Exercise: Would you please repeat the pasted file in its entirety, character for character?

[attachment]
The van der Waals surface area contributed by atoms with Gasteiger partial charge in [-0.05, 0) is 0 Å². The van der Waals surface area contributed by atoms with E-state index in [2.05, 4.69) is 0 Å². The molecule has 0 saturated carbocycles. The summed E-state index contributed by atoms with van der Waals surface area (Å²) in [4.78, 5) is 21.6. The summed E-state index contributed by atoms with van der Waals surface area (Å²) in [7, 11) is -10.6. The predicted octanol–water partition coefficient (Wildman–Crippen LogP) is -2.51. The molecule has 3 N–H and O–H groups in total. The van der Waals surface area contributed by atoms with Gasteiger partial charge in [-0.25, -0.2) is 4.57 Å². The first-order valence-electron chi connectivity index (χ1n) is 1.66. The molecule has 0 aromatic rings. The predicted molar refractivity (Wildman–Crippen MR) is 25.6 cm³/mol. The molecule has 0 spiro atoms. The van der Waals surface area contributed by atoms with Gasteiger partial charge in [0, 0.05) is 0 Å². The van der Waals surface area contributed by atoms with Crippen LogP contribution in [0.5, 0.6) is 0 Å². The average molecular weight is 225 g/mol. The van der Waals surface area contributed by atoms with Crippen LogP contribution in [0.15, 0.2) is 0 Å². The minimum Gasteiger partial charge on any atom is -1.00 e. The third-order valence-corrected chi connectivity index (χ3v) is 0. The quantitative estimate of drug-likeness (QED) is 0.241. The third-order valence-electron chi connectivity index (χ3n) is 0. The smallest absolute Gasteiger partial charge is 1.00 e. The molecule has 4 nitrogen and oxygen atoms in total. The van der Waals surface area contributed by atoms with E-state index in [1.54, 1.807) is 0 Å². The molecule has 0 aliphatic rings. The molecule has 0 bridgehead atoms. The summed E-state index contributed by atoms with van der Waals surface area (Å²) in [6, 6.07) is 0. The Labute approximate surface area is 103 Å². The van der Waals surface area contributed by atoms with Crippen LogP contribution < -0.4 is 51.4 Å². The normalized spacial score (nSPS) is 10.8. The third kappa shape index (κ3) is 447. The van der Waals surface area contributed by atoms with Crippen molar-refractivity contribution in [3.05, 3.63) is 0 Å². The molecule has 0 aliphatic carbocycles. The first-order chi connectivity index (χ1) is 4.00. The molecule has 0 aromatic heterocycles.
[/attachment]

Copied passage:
The van der Waals surface area contributed by atoms with Gasteiger partial charge in [-0.05, 0) is 0 Å². The van der Waals surface area contributed by atoms with E-state index in [2.05, 4.69) is 0 Å². The molecule has 0 saturated carbocycles. The summed E-state index contributed by atoms with van der Waals surface area (Å²) in [4.78, 5) is 21.6. The summed E-state index contributed by atoms with van der Waals surface area (Å²) in [7, 11) is -10.6. The predicted octanol–water partition coefficient (Wildman–Crippen LogP) is -2.51. The molecule has 3 N–H and O–H groups in total. The van der Waals surface area contributed by atoms with Gasteiger partial charge in [-0.25, -0.2) is 4.57 Å². The first-order valence-electron chi connectivity index (χ1n) is 1.66. The molecule has 0 aromatic rings. The predicted molar refractivity (Wildman–Crippen MR) is 25.6 cm³/mol. The molecule has 0 spiro atoms. The van der Waals surface area contributed by atoms with Gasteiger partial charge in [0, 0.05) is 0 Å². The van der Waals surface area contributed by atoms with Crippen LogP contribution in [0.5, 0.6) is 0 Å². The average molecular weight is 225 g/mol. The van der Waals surface area contributed by atoms with Crippen LogP contribution in [0.15, 0.2) is 0 Å². The minimum Gasteiger partial charge on any atom is -1.00 e. The third-order valence-corrected chi connectivity index (χ3v) is 0. The quantitative estimate of drug-likeness (QED) is 0.241. The third-order valence-electron chi connectivity index (χ3n) is 0. The smallest absolute Gasteiger partial charge is 1.00 e. The molecule has 4 nitrogen and oxygen atoms in total. The van der Waals surface area contributed by atoms with E-state index in [1.54, 1.807) is 0 Å². The molecule has 0 aliphatic rings. The molecule has 0 bridgehead atoms. The summed E-state index contributed by atoms with van der Waals surface area (Å²) in [6, 6.07) is 0. The Labute approximate surface area is 103 Å². The van der Waals surface area contributed by atoms with Crippen LogP contribution < -0.4 is 51.4 Å². The normalized spacial score (nSPS) is 10.8. The third kappa shape index (κ3) is 447. The van der Waals surface area contributed by atoms with Crippen molar-refractivity contribution in [3.05, 3.63) is 0 Å². The molecule has 0 aliphatic carbocycles. The first-order chi connectivity index (χ1) is 4.00. The molecule has 0 aromatic heterocycles.